The Dairy Companies Association of New Zealand (DCANZ) supports the Carbon Zero Bill’s objectives, to provide a framework by which New Zealand can develop and implement clear and stable climate change policies and is committed to appropriate action. However, DCANZ is concerned that adoption of methane targets that go beyond the level required to prevent the gas contributing to additional global warming, will risk significant economic upheaval for no atmospheric gain.
“Achieving stable policy outcomes will require strong institutional structures and processes like those envisaged for the Climate Change Commission” says DCANZ Executive Director Kimberly Crewther. “But also, long-term targets which are robustly applicable to the objectives and New Zealand circumstances”.
“DCANZ is clear on our support for targets that achieve no-additional contribution to warming by 2050, but is concerned these methane numbers push well beyond that”.
“The sector is not asking for a free-pass. We agree that all parts of the economy should make no additional contribution to warming by 2050, but much more is being asked.”
New Zealand is world leading in terms of low emissions milk production (with 2.5 times less emissions per litre than the global average and 20-30% better than European competitors) and significant efforts are being made to do even better. DCANZ is concerned that placing a burden on the livestock sectors for greater cuts in methane than scientific advice suggests are necessary risks significant cost to regions and jobs.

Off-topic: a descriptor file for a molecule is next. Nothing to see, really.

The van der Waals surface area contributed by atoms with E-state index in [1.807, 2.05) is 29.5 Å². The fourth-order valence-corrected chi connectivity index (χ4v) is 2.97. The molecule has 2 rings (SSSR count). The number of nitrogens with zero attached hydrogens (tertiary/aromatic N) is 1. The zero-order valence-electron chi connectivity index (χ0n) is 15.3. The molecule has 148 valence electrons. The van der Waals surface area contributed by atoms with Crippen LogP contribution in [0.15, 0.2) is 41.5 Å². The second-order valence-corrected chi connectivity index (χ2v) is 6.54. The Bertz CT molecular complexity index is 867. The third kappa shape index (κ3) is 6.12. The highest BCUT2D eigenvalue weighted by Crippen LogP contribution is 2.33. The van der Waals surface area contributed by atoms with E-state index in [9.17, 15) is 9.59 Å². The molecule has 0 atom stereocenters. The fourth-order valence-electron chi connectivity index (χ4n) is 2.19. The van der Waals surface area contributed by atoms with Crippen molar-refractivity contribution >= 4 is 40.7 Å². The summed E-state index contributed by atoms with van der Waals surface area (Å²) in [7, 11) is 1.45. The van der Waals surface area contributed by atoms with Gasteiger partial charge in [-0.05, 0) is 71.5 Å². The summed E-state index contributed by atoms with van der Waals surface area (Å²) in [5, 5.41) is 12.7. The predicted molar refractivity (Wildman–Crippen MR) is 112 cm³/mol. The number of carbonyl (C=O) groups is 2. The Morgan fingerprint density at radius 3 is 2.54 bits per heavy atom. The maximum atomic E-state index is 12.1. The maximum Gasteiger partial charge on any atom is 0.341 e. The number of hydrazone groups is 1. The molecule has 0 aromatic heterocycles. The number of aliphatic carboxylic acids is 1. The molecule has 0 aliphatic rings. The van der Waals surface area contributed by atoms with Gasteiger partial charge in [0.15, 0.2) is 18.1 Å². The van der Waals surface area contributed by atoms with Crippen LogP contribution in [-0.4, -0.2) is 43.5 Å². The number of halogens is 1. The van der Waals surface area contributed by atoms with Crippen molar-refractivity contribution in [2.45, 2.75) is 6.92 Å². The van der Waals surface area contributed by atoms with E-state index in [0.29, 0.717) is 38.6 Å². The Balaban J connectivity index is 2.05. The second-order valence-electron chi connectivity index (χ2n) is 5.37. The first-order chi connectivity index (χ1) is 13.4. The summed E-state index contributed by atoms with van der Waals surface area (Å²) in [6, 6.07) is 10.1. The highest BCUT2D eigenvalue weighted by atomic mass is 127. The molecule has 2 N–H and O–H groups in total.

“We could find ourselves in a position where we are the world’s lowest emissions milk supplier, have achieved the methane reductions necessary for there to be no additional contribution to warming, and still fall short of these targets without cutting production” says Crewther. “In that situation our production will move offshore to places with higher emissions, resulting in more methane globally”.
This scenario would have far reaching consequences. Dairy exports account for 20% of New Zealand export earnings and deliver more than 10% of regional GDP in Waikato, Taranaki, West Coast, and Southland. The dairy sector is also a major employer in many districts, for example 1 in every 4 jobs in South Taranaki.
The proposed targets for absolute cuts in methane will rely on new technologies not currently available.
A 10% methane target by 2030 and a reduction range of 24-47% by 2050 go well beyond what DCANZ understands is required. A 2018 report for the Parliamentary Commissioner for the Environment suggested a reduction of 10 % or up to 22% by 2050 may be needed for New Zealand methane to have no additional warming, with the higher number being based on other countries also being ambitious.
The proposed methane target also precludes the use of offsets if new technologies are not available within the necessary timeframes. DCANZ questions why this is, with the Parliamentary Commissioner for the Environment recently having suggested that use of offsets was most appropriate for methane and nitrous oxide from agriculture.
DCANZ recommends the targets are revised to reflect what is needed to ensure no-additional warming from methane. A just transition for the New Zealand economy will best be achieved by setting targets based on an equivalent contribution from all gases, not by placing a disproportionate burden on agriculture and regional economies.